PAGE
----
Regulate the robots


Madison Ling, Campus Life Editor

There has been much debate about what role artificial intelligence (AI) should have in health care. Some say that its role should be unlimited and that these algorithm controlled machines should be allowed to hold human lives in their hands. Others argue that it should not be used and question how a robotic contraption could possibly react to a comparable level of efficiency and compassion as a human physician. However, what hasn’t been considered is that this technology should be used in a regulated manner due to ethical and intellectual dilemmas.
According to the American Medical Association’s (AMA) Journal of Ethics, “Some of the most exigent concerns include patient privacy and confidentiality.” This is in reference to the Health Insurance Portability and Accountability Act of 1996, which was put into legislation to protect patients’ personal information.
Physicians are expected to uphold this policy and if violated, it can result in severe repercussions. The use of this technology begs the question of what information artificial intelligence (AI) should be privy to and who is liable if and when a violation occurs. In fact, the National Institute of Health (NIH) reports that nearly half of doctors in America think that the technology will not work properly or meet expectations, thus leading to fatal errors both medically and ethically.
The next concern associated with this technology is its intellectual capabilities. This isn’t only in regards to their extent of knowledge, but their potential for bias when diagnosing common medical problems in different races and genders. In fact, a Gallup survey conducted through Northeastern University found “69 percent of millennials worry that the emergence of new technology will exacerbate inequality.” Emphasis was placed on the rich and poor gap in this survey, but could apply to other differences.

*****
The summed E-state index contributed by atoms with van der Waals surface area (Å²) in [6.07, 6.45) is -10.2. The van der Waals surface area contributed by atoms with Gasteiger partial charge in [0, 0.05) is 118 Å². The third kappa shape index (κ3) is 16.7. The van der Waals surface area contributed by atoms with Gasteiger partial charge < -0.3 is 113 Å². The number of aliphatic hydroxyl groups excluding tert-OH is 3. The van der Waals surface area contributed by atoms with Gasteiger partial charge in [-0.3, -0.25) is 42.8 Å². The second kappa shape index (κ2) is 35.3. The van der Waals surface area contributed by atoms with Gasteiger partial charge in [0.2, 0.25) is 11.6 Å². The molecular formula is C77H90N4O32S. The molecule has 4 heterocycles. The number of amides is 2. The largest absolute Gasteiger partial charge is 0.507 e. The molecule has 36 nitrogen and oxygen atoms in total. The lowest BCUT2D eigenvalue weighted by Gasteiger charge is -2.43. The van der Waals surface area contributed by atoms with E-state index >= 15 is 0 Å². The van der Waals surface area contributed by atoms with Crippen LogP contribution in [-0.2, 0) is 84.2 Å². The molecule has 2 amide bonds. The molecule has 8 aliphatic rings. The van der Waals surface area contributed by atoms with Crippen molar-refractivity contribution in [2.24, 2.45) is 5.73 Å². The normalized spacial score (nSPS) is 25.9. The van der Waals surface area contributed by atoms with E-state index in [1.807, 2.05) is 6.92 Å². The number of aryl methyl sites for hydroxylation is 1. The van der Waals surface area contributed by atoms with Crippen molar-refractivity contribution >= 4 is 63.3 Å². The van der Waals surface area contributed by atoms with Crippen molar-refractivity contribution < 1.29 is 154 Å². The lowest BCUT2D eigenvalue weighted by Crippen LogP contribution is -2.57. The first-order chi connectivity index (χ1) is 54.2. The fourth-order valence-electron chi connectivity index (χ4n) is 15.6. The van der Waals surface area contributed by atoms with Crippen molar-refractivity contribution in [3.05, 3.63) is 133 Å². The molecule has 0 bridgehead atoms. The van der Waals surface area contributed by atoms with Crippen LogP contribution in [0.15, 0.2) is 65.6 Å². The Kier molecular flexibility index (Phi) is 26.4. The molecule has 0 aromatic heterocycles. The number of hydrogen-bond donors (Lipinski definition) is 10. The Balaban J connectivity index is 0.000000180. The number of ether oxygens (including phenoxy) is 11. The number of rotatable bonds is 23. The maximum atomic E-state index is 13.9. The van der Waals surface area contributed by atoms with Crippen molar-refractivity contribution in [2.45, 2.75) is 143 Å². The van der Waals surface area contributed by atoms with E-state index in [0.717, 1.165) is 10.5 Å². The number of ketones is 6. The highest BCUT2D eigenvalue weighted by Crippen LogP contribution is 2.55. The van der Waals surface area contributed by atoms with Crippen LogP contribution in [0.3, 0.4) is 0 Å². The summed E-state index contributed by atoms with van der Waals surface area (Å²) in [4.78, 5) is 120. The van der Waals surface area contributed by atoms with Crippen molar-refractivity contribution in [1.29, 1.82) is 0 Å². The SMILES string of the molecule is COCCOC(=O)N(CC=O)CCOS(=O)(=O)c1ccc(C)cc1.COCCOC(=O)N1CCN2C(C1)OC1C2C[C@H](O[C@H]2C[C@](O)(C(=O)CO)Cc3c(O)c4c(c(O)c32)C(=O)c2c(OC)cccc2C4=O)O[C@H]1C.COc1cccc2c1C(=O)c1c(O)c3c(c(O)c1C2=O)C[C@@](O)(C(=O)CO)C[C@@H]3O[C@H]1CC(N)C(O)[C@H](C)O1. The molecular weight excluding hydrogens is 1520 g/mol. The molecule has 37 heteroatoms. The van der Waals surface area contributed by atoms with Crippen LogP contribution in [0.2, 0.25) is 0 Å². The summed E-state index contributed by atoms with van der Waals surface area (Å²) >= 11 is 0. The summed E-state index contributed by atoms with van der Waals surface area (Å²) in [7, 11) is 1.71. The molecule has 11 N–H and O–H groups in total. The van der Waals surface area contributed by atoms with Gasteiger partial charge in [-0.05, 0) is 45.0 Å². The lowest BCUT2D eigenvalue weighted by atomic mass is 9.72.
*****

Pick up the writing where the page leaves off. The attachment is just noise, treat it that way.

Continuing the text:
A 2016 study conducted in Germany provided a real life example when they invited experts to compare their clinical expertise to a computer model where they coined a ‘neural network.’ The model was programmed to identify benign moles and malignant melanoma, a type of skin cancer. Although the technology was found to have a higher accuracy rate than the professionals participating in the study, it was mentioned in its research that more than 95 percent of the subjects used in the trial were Caucasian. No further testing has been done to test the rate of accuracy across varying populations.
It should also be mentioned that artificial intelligence is not regulated or tested for bias in its trials. This is especially interesting since it’s a known fact in medicine that minority populations have higher rates of misdiagnosis and mortality. In fact, the National Academy of Medicine reported in 2017 that Alaskan Natives had a 60 percent higher infant mortality rate than any other group.
When it’s truly considered, artificial intelligence is still in its clinical trials, much like other medical treatments. If this is the case, why isn’t it being held to the same standard under the FDA to prevent harm and bias to those it aims to help?
Although artificial intelligence (AI) does have great potential to assist both physicians and patients, the technology should still undergo trials to test its limits and be regulated to uphold the most important value of medicine: Do no harm.